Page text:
THERE is a strong set of public opinion in favor of economy in city and town expenditures. This general desire for economy is a healthy desire, and it is much to be wished that it may be persistent and keen enough to bring honesty and frugality into the administration of our public affairs; but it is of great consequence that behind the eager desire for economy there should be a wellinformed and careful judgment concerning the best means and methods of retrenchment. It is a noticeable fact that the public schools are often selected as the department in which retrenchment is to be made. There is a plain rule by which every proposed economy in public schools should be tested. Nothing should be done, for the sake of saving money, which will hurt the schools, — which will make them in the judgment of competent persons poorer than they now are. It is just as true of the state or of the town as it is of the family, that the very last place to save money is in the education of the children. In any station of life there is no better test of substantial worth in a family than the estimate which their actions show them to place upon the education of their children. No one expects much from a poor family which has no ambition about the schooling of the children. As to rich people who are careless about their children’s training, their wealth is generally a mischief to themselves, their children, and the community. Whatever else the city or town may deny itself, let it not deny itself schools, or impair the efficiency of those it has. No retrenchment which injures the schools is true economy; for the ultimate object of public economy is to increase the public weal, and this common weal has its roots in the intelligence, vigor, and morality of the population, qualities which are cherished, trained, strengthened, and disseminated in the common schools. Guided by this principle, let us examine a few of the common ways of economizing in the public schools.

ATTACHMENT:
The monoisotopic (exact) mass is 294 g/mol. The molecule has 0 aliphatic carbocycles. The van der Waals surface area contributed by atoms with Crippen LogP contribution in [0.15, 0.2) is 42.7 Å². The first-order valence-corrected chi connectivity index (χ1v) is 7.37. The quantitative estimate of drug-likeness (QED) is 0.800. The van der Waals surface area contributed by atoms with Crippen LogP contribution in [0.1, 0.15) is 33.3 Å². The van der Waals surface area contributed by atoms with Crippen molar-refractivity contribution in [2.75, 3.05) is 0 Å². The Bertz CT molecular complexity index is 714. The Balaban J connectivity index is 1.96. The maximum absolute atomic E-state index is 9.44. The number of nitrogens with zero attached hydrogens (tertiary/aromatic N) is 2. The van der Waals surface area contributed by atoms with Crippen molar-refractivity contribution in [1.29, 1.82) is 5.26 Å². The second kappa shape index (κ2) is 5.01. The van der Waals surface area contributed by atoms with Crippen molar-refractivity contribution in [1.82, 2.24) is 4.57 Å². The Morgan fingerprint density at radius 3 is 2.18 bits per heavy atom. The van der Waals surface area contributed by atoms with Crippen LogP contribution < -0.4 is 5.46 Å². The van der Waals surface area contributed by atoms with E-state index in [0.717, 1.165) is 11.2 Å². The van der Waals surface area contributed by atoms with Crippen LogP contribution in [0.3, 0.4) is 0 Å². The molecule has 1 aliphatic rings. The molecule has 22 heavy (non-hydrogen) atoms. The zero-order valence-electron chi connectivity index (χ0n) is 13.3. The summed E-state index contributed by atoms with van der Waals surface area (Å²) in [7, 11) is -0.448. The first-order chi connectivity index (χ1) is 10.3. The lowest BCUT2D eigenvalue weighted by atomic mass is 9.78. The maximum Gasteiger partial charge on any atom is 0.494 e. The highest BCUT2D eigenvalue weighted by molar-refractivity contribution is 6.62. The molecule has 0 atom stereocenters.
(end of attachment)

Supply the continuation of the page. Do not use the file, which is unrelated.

One way is to build a very large building for school purposes, instead of several smaller ones. It is undoubtedly an economical measure, as regards both first cost and running expenses, to bring from five hundred to One thousand children under one roof. There is one headmaster with many assistants instead of Several head - masters, one lot of land, one many-storied building, one furnace, and one janitor, instead of several lots, roofs, fires, and servants. But this kind of economy impairs the quality of the schools. It is disadvantageous to bring a great number of children together into one building. The more children the stricter and more repressive must be the discipline, the greater the risk of contagious disease, the more dangerous the influence of bad children, and the worse the heterogeneousness of the school, unless, indeed, it is situated in a densely populated district where all the people are of one stamp. This great and growing evil of heterogeneousness in the free schools is to be avoided only by multiplying schools, so that each neighborhood in large towns and cities can have its own. In small towns the population is generally more homogeneous, and the evil is not so serious. The common school grew up in communities which were singularly homogeneous; and it is all-important that each school taken by itself should be fairly homogeneous still, although the community as a whole has lost this homogeneity. As this is to be accomplished only by multiplying schools, the consolidation of schools is an unwise economy.